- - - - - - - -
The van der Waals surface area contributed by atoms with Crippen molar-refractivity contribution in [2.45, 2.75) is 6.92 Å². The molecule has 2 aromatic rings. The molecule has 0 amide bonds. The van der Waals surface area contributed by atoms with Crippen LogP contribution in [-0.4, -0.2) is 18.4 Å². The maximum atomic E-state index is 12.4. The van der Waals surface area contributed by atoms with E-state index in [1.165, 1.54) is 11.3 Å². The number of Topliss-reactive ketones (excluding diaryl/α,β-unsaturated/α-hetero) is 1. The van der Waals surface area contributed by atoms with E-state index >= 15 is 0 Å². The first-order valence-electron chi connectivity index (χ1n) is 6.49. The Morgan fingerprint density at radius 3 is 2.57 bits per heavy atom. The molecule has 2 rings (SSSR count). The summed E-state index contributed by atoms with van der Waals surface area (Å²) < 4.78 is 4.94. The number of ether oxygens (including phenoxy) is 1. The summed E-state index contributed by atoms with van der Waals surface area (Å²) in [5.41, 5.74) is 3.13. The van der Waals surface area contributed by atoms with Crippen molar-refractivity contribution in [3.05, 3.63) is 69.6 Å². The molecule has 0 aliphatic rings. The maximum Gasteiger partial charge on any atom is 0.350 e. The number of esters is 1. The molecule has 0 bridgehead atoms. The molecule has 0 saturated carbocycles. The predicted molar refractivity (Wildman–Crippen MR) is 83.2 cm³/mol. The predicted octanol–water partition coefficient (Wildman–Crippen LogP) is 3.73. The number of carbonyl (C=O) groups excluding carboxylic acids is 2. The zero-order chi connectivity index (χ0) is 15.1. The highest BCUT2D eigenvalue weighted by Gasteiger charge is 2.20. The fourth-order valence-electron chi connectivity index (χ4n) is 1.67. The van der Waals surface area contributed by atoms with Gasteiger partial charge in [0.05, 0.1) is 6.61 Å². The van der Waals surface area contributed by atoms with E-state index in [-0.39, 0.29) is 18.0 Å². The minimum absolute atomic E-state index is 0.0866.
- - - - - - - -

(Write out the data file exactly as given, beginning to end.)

The van der Waals surface area contributed by atoms with Crippen molar-refractivity contribution in [2.45, 2.75) is 6.92 Å². The molecule has 2 aromatic rings. The molecule has 0 amide bonds. The van der Waals surface area contributed by atoms with Crippen LogP contribution in [-0.4, -0.2) is 18.4 Å². The maximum atomic E-state index is 12.4. The van der Waals surface area contributed by atoms with E-state index in [1.165, 1.54) is 11.3 Å². The number of Topliss-reactive ketones (excluding diaryl/α,β-unsaturated/α-hetero) is 1. The van der Waals surface area contributed by atoms with E-state index >= 15 is 0 Å². The first-order valence-electron chi connectivity index (χ1n) is 6.49. The Morgan fingerprint density at radius 3 is 2.57 bits per heavy atom. The molecule has 2 rings (SSSR count). The summed E-state index contributed by atoms with van der Waals surface area (Å²) < 4.78 is 4.94. The number of ether oxygens (including phenoxy) is 1. The summed E-state index contributed by atoms with van der Waals surface area (Å²) in [5.41, 5.74) is 3.13. The van der Waals surface area contributed by atoms with Crippen molar-refractivity contribution in [3.05, 3.63) is 69.6 Å². The molecule has 0 aliphatic rings. The maximum Gasteiger partial charge on any atom is 0.350 e. The number of esters is 1. The molecule has 0 bridgehead atoms. The molecule has 0 saturated carbocycles. The predicted molar refractivity (Wildman–Crippen MR) is 83.2 cm³/mol. The predicted octanol–water partition coefficient (Wildman–Crippen LogP) is 3.73. The number of carbonyl (C=O) groups excluding carboxylic acids is 2. The zero-order chi connectivity index (χ0) is 15.1. The highest BCUT2D eigenvalue weighted by Gasteiger charge is 2.20. The fourth-order valence-electron chi connectivity index (χ4n) is 1.67. The van der Waals surface area contributed by atoms with Gasteiger partial charge in [0.05, 0.1) is 6.61 Å². The van der Waals surface area contributed by atoms with E-state index in [-0.39, 0.29) is 18.0 Å². The minimum absolute atomic E-state index is 0.0866.